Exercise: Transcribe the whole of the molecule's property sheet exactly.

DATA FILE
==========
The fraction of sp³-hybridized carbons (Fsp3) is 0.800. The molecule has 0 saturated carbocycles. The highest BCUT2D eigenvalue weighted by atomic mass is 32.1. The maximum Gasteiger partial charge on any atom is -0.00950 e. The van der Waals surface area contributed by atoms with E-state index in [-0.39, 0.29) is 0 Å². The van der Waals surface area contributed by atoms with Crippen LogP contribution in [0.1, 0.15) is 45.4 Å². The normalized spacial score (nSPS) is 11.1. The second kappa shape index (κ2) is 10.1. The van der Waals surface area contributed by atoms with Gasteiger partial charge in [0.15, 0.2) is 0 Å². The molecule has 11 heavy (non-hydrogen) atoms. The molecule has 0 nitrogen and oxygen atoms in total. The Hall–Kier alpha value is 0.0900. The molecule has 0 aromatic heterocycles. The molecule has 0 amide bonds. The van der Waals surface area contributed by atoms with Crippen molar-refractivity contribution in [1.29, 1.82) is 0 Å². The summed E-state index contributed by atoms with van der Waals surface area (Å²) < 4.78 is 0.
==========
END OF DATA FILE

The fraction of sp³-hybridized carbons (Fsp3) is 0.800. The molecule has 0 saturated carbocycles. The highest BCUT2D eigenvalue weighted by atomic mass is 32.1. The maximum Gasteiger partial charge on any atom is -0.00950 e. The van der Waals surface area contributed by atoms with E-state index in [-0.39, 0.29) is 0 Å². The van der Waals surface area contributed by atoms with Crippen LogP contribution in [0.1, 0.15) is 45.4 Å². The normalized spacial score (nSPS) is 11.1. The second kappa shape index (κ2) is 10.1. The van der Waals surface area contributed by atoms with Gasteiger partial charge in [0.15, 0.2) is 0 Å². The molecule has 11 heavy (non-hydrogen) atoms. The molecule has 0 nitrogen and oxygen atoms in total. The Hall–Kier alpha value is 0.0900. The molecule has 0 aromatic heterocycles. The molecule has 0 amide bonds. The van der Waals surface area contributed by atoms with Crippen molar-refractivity contribution in [1.29, 1.82) is 0 Å². The summed E-state index contributed by atoms with van der Waals surface area (Å²) < 4.78 is 0.